I don’t want to get too deep into how to design the internals of the RAM chip. This is because the actual way they are made is highly optimized (some using only a single transistor per bit storage), and it looks very dissimilar from the usual gate logic we think about digital logic in. Still, it is very possible to construct a RAM chip from only the gates and flip-flops we already know about, and is an interesting thought experiment to figure out how to make it happen.
Here’s the highlights of a plausible (abet inefficient) way to do it - I’ll leave the details of the implementation up to the reader to sort out.
- Each address has, at its core, an 8-bit register (same as above) to store the value.
- Every register is fed from the same clock.
- One giant MUX at the output takes the read address input, and selects the proper register to pass to the output
- Each register’s output loops back around to its input through a mux and some digital logic, such that the value usually never changes (output of register fed right back to input).
- However, that input logic is set up such that when the write address input matches that register’s address, the data from the write data input is used instead.
There are some key inefficiencies with this system, however:
- Muxes which select between 1,000,000 inputs are ineffective to make as a single unit. It’s more efficient to split it up into lots of little tiny pieces.
- At scale, gate delays may start to limit clock speed. Having additional buffers to temporarily store the read/write values while the internal circuitry changes state can help mitigate this
- It’s worthwhile noting that in modern processors, RAM is usually asynchronous from and slower than the main processor. This can sometimes be part of the reason extra chips are needed on a motherboard to “drive” the RAM chips, converting data between the domain of the processor and the memory circuits.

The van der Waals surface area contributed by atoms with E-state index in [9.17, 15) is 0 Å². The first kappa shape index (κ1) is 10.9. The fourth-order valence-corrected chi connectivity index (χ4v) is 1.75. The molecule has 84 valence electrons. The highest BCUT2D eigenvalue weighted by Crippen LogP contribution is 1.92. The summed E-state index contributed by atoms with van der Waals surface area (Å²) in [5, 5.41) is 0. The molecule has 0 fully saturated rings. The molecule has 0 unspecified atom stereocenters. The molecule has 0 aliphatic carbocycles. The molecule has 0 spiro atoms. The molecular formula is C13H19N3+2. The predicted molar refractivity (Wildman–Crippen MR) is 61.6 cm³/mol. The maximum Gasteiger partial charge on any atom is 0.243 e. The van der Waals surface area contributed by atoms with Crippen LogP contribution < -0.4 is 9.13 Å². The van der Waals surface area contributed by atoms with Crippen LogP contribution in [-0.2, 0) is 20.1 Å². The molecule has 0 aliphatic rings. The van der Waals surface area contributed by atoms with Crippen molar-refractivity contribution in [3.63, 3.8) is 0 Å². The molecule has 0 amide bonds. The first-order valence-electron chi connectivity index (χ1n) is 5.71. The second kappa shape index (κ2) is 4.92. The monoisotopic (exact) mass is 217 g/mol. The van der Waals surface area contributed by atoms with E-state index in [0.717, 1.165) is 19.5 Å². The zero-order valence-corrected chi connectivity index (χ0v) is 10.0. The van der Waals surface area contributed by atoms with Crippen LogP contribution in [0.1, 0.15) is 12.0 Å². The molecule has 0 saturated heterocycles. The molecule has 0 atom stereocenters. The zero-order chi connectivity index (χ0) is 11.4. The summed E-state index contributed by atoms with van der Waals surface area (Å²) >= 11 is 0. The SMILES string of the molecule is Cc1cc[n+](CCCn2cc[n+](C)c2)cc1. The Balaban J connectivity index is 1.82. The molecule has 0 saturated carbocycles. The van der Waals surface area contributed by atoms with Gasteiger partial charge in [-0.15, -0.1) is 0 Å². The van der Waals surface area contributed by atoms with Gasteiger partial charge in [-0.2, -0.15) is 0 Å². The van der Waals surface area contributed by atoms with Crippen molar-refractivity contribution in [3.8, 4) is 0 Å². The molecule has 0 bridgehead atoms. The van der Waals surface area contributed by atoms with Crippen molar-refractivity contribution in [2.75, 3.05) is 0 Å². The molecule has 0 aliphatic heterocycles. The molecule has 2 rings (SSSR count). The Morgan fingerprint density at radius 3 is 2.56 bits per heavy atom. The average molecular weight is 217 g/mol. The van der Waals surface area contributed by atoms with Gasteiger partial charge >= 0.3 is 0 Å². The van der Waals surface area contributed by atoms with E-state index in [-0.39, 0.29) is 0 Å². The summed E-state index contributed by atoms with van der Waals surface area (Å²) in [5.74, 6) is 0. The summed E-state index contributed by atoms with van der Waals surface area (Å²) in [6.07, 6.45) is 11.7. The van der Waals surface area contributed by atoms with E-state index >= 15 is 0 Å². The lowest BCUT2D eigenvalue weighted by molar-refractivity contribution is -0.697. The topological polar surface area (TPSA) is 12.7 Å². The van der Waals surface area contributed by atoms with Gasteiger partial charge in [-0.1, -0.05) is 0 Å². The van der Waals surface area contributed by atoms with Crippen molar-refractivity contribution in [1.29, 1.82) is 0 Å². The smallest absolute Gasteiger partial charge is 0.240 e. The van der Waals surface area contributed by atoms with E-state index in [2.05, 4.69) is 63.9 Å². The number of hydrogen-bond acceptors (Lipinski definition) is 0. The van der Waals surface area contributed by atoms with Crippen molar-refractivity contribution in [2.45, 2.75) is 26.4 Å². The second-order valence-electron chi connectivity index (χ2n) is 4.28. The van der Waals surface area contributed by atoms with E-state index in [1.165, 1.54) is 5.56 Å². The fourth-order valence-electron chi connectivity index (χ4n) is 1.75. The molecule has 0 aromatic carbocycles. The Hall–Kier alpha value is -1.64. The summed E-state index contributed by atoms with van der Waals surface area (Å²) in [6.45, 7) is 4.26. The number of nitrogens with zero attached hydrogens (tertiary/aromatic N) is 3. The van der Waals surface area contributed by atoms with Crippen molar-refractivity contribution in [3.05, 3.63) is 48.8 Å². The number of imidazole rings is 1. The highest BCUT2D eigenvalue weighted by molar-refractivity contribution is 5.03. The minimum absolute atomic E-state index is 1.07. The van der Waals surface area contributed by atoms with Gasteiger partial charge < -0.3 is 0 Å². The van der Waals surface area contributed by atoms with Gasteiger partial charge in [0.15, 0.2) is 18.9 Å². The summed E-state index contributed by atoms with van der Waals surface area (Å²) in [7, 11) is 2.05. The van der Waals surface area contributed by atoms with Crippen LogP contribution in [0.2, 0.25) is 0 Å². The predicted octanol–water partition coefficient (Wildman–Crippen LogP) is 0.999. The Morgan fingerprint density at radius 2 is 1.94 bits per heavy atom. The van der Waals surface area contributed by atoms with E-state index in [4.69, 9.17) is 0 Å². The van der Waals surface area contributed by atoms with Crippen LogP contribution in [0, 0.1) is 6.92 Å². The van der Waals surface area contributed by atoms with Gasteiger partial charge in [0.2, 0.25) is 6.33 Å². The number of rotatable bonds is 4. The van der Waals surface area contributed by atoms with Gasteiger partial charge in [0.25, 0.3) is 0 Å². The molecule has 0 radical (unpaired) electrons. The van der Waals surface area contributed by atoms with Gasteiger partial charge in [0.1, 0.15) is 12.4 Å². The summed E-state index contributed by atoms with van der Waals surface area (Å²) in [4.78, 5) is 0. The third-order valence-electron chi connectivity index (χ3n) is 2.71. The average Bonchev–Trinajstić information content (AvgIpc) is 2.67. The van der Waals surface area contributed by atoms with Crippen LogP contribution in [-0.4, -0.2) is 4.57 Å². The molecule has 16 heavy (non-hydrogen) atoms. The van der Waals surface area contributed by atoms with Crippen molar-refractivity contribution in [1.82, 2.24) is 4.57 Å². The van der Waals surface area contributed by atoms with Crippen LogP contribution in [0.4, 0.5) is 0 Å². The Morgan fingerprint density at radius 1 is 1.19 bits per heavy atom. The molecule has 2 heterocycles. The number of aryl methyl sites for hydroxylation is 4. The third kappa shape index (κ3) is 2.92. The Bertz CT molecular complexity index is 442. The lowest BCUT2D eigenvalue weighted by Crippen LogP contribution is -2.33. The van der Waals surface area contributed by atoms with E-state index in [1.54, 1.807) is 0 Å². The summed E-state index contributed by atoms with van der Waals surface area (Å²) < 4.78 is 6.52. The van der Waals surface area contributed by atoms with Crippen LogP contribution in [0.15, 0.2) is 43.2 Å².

- The loop-back circuitry on every register can be eliminated by having two clocks (one for read, one for write), or some set of “enable bit” inputs that the processor controls - writes are commanded only when required.
- The read-mux and write-mux circuitry can sometimes be combined into the inside of the register in an enable/disable fashion.
For more info on “real” RAM chips, search around for “Memory Cell”, like on wikipedia. The key takeaway is that there are a huge number of different ways to implement RAM, but that shouldn’t matter. As far as the processor is concerned, it’s just an abstract device which can store and recall data from little mailboxes we call “addresses”
Next Steps - Where are we going?
With the introduction of combinational circuits like adders and mux’s, and some sequential logic like registers and RAM, we’re now almost ready to start delving into how these are combined together in a traditional processor. We’ll start to cover this in a primer discussion on Processor Architecture.
Flaw - or limitation or opportunity. All words could apply, just pick the one that says what you want to say. ↩
Or at least, it ought to. Sometimes the marketing department has other ideas. But we still like them, because they help sell the things, which makes money, and lets the engineers make more things, and have food to eat. ↩
Turns out, because of gate delay, the ripple-carry adder is actually a bad design for an adder circuit. Think about what happens if you had 1000 stages. How long do you have to wait for the full result to be available? Think about how many gate propagations are needed to calculate the final carry-out signal. Dis nasty. ↩
Forgive the odd drawing here - you can ignore the numbers right by the gates. I’m testing out using KiCad for schematic capture and design. It’s a bit cumbersome for these educational purposes, but can draw simple logic diagrams well. Looks super powerful as an electronic schematic and printed circuit board design tool though! I highly recommend it so far! ↩ ↩2